little and often scheme of work. This would mean that each session
would not contain long blocks of work, but rather short sections on a
number of topics. Each of these threads of work would contain the
kind of review and extension of material that is implied in this way of
working (see Woodward 2001). Thus, in one session, the criteria for
good and bad threads could be discussed. In another session this work
could be reviewed, and the advantages and disadvantages of thread
planning could be dealt with, and so on.
The advantages of loop input are that it is multi-sensory, in just the same
way as experiential learning, but with the added advantage of involving
self-descriptivity and recursion, both of which can have the eect of
fascinating certain people. Some participants thus learn more deeply as a
result of this reverberation between process and content.
Allowing time for the decompression phase also involves participants in
a detailed and very useful discussion of the steps, materials, content, and
participant experience of the activity from the inside out.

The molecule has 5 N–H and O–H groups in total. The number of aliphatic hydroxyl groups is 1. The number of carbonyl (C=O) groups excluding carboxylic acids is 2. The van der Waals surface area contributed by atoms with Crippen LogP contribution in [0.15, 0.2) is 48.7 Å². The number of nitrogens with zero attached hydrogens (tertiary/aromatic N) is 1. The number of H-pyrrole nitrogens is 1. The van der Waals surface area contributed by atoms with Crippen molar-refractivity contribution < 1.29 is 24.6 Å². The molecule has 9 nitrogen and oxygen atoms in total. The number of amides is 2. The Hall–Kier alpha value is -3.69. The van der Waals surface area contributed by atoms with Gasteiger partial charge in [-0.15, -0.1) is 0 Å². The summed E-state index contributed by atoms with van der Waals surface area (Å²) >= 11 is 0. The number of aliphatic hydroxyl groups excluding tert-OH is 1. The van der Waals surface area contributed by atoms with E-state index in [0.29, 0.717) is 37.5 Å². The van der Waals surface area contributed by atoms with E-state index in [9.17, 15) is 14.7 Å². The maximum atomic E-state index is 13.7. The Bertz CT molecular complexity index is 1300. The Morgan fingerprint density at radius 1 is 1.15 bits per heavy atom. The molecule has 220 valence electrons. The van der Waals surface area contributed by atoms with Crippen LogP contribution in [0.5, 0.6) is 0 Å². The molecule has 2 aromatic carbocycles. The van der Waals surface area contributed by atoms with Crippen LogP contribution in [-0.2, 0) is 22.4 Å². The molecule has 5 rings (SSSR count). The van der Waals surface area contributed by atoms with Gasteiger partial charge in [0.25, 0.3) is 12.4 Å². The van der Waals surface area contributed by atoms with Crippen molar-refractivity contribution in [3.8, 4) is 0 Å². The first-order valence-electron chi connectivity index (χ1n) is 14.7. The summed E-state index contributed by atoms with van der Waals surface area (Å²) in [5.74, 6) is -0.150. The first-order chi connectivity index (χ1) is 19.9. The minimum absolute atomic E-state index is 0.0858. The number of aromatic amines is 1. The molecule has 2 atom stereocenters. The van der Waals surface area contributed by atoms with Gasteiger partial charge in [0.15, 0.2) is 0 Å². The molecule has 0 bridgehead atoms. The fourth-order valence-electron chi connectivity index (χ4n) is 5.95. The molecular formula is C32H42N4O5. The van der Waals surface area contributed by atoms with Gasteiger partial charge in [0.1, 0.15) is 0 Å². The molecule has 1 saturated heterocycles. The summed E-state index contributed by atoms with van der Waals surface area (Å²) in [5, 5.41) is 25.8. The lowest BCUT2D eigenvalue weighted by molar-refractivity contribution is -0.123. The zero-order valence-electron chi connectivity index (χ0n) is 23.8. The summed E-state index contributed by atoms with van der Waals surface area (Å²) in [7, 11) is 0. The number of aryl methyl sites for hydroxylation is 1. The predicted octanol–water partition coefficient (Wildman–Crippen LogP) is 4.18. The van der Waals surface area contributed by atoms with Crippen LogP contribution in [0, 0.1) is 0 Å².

Key concepts in ELT : Loop input

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References
Ellis, R. 1986. Activities and procedures for
teacher training. ELT Journal 40/2: 919.
Kolb, D. A. 1984. Experiential Learning: Experience
as the Source of Learning and Development. New
Jersey: Prentice-Hall.
Woodward, T. 1986. Loop input-a process idea.
The Teacher Trainer 1: 67.
Woodward, T. 1988a. Loop-input: A new strategy
for trainers. System 16/1: 238.
Woodward, T. 1988b. Loop Input. Canterbury:
Pilgrims.
Woodward, T. 1991. Models and Metaphors in
Language Teacher Training. Cambridge:
Cambridge University Press.

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Tessa Woodward

Woodward, T. 2001. Planning Lessons and Courses.


Cambridge: Cambridge University Press.
The author
Tessa Woodward is a lecturer at Hilderstone
College, with a special interest in how adults learn.
She also edits the Teacher Trainer journal for
Pilgrims. Her most recent book is Planning Lessons
and Courses, with Cambridge University Press.
Email: TessanSeth@aol.com